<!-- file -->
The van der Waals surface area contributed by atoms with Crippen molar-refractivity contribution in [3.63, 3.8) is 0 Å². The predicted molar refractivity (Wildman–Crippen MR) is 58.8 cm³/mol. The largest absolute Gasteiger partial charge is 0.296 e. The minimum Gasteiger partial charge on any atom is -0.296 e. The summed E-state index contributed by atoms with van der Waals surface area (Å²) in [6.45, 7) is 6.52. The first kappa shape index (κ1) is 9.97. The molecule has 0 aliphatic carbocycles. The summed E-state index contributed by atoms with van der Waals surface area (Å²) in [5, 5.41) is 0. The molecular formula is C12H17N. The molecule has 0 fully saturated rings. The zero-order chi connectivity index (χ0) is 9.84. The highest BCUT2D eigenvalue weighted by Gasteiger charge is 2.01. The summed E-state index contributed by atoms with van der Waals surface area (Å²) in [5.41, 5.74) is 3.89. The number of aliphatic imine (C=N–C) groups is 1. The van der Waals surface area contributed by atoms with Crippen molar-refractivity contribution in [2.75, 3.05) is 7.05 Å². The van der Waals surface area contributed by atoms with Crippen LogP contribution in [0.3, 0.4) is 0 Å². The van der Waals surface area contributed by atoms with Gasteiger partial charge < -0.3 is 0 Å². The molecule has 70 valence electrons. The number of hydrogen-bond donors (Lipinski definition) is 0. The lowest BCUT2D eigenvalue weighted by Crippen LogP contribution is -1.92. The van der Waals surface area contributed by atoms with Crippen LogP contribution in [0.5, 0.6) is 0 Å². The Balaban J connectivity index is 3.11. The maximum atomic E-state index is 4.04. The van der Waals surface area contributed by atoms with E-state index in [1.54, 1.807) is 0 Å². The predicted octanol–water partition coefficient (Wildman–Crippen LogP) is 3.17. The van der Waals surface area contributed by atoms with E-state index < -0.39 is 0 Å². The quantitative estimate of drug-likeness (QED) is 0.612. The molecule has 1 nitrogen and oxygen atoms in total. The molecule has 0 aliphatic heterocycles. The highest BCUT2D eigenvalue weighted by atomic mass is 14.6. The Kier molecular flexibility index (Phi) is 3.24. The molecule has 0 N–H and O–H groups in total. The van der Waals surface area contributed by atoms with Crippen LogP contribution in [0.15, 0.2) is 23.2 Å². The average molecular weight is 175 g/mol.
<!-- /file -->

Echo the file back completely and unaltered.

The van der Waals surface area contributed by atoms with Crippen molar-refractivity contribution in [3.63, 3.8) is 0 Å². The predicted molar refractivity (Wildman–Crippen MR) is 58.8 cm³/mol. The largest absolute Gasteiger partial charge is 0.296 e. The minimum Gasteiger partial charge on any atom is -0.296 e. The summed E-state index contributed by atoms with van der Waals surface area (Å²) in [6.45, 7) is 6.52. The first kappa shape index (κ1) is 9.97. The molecule has 0 aliphatic carbocycles. The summed E-state index contributed by atoms with van der Waals surface area (Å²) in [5, 5.41) is 0. The molecular formula is C12H17N. The molecule has 0 fully saturated rings. The zero-order chi connectivity index (χ0) is 9.84. The highest BCUT2D eigenvalue weighted by Gasteiger charge is 2.01. The summed E-state index contributed by atoms with van der Waals surface area (Å²) in [5.41, 5.74) is 3.89. The number of aliphatic imine (C=N–C) groups is 1. The van der Waals surface area contributed by atoms with Crippen molar-refractivity contribution in [2.75, 3.05) is 7.05 Å². The van der Waals surface area contributed by atoms with Crippen LogP contribution in [0.3, 0.4) is 0 Å². The van der Waals surface area contributed by atoms with Gasteiger partial charge < -0.3 is 0 Å². The molecule has 70 valence electrons. The number of hydrogen-bond donors (Lipinski definition) is 0. The lowest BCUT2D eigenvalue weighted by Crippen LogP contribution is -1.92. The van der Waals surface area contributed by atoms with Crippen LogP contribution in [0.5, 0.6) is 0 Å². The Balaban J connectivity index is 3.11. The maximum atomic E-state index is 4.04. The van der Waals surface area contributed by atoms with E-state index in [1.54, 1.807) is 0 Å². The predicted octanol–water partition coefficient (Wildman–Crippen LogP) is 3.17. The van der Waals surface area contributed by atoms with E-state index < -0.39 is 0 Å². The quantitative estimate of drug-likeness (QED) is 0.612. The molecule has 1 nitrogen and oxygen atoms in total. The molecule has 0 aliphatic heterocycles. The highest BCUT2D eigenvalue weighted by atomic mass is 14.6. The Kier molecular flexibility index (Phi) is 3.24. The molecule has 0 N–H and O–H groups in total. The van der Waals surface area contributed by atoms with Crippen LogP contribution in [0.15, 0.2) is 23.2 Å². The average molecular weight is 175 g/mol.